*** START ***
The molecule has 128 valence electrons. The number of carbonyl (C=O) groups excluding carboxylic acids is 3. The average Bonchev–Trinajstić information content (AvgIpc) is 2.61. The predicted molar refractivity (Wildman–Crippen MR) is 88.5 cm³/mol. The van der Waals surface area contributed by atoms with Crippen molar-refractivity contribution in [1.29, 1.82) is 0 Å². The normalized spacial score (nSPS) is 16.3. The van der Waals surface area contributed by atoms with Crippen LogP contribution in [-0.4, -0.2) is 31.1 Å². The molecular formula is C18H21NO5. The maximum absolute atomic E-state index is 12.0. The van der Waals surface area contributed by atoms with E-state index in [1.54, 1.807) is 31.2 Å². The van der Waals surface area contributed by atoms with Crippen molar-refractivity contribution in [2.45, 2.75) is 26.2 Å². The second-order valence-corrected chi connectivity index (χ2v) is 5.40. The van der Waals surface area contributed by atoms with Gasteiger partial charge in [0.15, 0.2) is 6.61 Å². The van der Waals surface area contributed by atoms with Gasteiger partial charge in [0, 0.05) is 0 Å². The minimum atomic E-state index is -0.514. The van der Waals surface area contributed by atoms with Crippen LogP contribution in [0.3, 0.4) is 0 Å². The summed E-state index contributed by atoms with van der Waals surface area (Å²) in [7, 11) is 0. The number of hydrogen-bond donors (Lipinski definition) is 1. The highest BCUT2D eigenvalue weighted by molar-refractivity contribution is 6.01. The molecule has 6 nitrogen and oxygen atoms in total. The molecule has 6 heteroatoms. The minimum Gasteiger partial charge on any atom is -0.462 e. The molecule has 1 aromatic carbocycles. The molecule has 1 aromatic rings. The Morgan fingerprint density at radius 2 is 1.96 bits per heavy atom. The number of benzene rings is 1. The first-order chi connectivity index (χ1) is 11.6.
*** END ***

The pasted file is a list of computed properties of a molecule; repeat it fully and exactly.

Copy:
The molecule has 128 valence electrons. The number of carbonyl (C=O) groups excluding carboxylic acids is 3. The average Bonchev–Trinajstić information content (AvgIpc) is 2.61. The predicted molar refractivity (Wildman–Crippen MR) is 88.5 cm³/mol. The van der Waals surface area contributed by atoms with Crippen molar-refractivity contribution in [1.29, 1.82) is 0 Å². The normalized spacial score (nSPS) is 16.3. The van der Waals surface area contributed by atoms with Crippen LogP contribution in [-0.4, -0.2) is 31.1 Å². The molecular formula is C18H21NO5. The maximum absolute atomic E-state index is 12.0. The van der Waals surface area contributed by atoms with E-state index in [1.54, 1.807) is 31.2 Å². The van der Waals surface area contributed by atoms with Crippen molar-refractivity contribution in [2.45, 2.75) is 26.2 Å². The second-order valence-corrected chi connectivity index (χ2v) is 5.40. The van der Waals surface area contributed by atoms with Gasteiger partial charge in [0.15, 0.2) is 6.61 Å². The van der Waals surface area contributed by atoms with Gasteiger partial charge in [0, 0.05) is 0 Å². The minimum atomic E-state index is -0.514. The van der Waals surface area contributed by atoms with Crippen LogP contribution in [0.3, 0.4) is 0 Å². The summed E-state index contributed by atoms with van der Waals surface area (Å²) in [7, 11) is 0. The number of hydrogen-bond donors (Lipinski definition) is 1. The highest BCUT2D eigenvalue weighted by molar-refractivity contribution is 6.01. The molecule has 6 nitrogen and oxygen atoms in total. The molecule has 6 heteroatoms. The minimum Gasteiger partial charge on any atom is -0.462 e. The molecule has 1 aromatic carbocycles. The molecule has 1 aromatic rings. The Morgan fingerprint density at radius 2 is 1.96 bits per heavy atom. The number of benzene rings is 1. The first-order chi connectivity index (χ1) is 11.6.